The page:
Nov 2 2012
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Overcoming Barriers to Achieve Health Equity With Latino Communities

Economic constraints cause many Latinos to settle in low-income neighborhoods that have limited access to affordable healthy food options, playgrounds and parks, and pedestrian and bike-friendly streets. Instead, these neighborhoods have fast food restaurants that offer primarily nutrient poor food and, limited resources for rec­reation which limit physical activity options.

“Latinos will tell you it’s too hard to get fruits and vegetables,” Said Dr. George R. Flores, MD, MPH, Board of Directors, Latino Coalition for a Healthy California at APHA 2012. “Inequality in the social and physical environments in Latino communities contributes to the obesity epidemic by failing to provide opportunities for healthy eating and physical activity.”

Latino populations on average have some of the highest rates of obesity, which can have the severe consequence of type 2 diabetes. The diets of Latino children are higher in fat and lower in fruits and vegetables.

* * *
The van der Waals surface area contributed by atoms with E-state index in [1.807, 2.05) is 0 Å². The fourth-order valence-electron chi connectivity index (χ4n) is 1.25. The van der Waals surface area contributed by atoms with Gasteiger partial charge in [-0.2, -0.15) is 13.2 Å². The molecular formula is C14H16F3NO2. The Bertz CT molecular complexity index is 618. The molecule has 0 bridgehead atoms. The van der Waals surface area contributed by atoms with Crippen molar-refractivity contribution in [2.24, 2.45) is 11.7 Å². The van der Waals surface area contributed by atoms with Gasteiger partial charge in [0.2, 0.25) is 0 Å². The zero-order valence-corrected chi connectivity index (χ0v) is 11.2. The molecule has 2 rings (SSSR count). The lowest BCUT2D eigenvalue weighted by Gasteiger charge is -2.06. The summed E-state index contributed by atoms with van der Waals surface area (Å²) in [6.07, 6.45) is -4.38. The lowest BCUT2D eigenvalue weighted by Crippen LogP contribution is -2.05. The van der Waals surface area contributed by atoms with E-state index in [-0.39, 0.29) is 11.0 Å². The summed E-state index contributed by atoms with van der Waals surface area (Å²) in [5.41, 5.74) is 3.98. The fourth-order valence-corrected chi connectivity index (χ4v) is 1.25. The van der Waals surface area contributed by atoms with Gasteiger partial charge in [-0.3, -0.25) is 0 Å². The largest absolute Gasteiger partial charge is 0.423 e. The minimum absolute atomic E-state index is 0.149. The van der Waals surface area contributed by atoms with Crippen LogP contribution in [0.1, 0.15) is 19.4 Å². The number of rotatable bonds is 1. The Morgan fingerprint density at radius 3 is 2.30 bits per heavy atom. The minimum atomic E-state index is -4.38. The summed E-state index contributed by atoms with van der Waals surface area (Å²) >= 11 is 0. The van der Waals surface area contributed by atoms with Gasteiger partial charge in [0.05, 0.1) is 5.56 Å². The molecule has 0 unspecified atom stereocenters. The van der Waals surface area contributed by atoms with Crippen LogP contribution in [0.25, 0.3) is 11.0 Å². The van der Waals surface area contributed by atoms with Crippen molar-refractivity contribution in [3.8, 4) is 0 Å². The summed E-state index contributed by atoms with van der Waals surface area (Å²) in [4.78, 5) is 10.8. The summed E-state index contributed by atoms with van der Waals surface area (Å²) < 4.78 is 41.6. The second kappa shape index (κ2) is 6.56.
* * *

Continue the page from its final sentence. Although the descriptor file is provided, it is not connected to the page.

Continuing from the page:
Ideas like community gardens, which are popular in Latino communities, offer physical activity as well as access to fresh produce but also build a sense of community. Also, spreading information through trusted networks like churches and Latino newspapers increases awareness.

In closing, Flores said, “Actions can be taken to assure that no neighborhood is without access to affordable fresh produce and other healthy foods, and that every neighborhood is safe.” 

Another barrier to health among Latinos is the lack of access to health care and an even wider-spread lack of access to culturally appropriate care. Debra Pérez, MA, MPA, PhD, assistant vice president for Research and Evaluation at the Robert Wood Johnson Foundation, spoke about critical efforts to engage more people from the Latino community into health care careers. This has the dual benefits of bringing more health care options to underserved communities as well as increasing the cultural competency of care delivered.

Diversity is also critical for the research community. New Connections: Increasing Diversity of RWJF Programming, is a national program that works to develop and retain a diverse, well-trained leadership and workforce in health and health care to meet the needs of all Americans. Talented individuals from underrepresented communities can often be isolated in their early- or mid-career pathways and overlooked for funding, but New Connections looks to turn that situation around. 

Tags: APHA, Disparities, Health disparities, Human Capital, Public Health , Public health, Workforce issues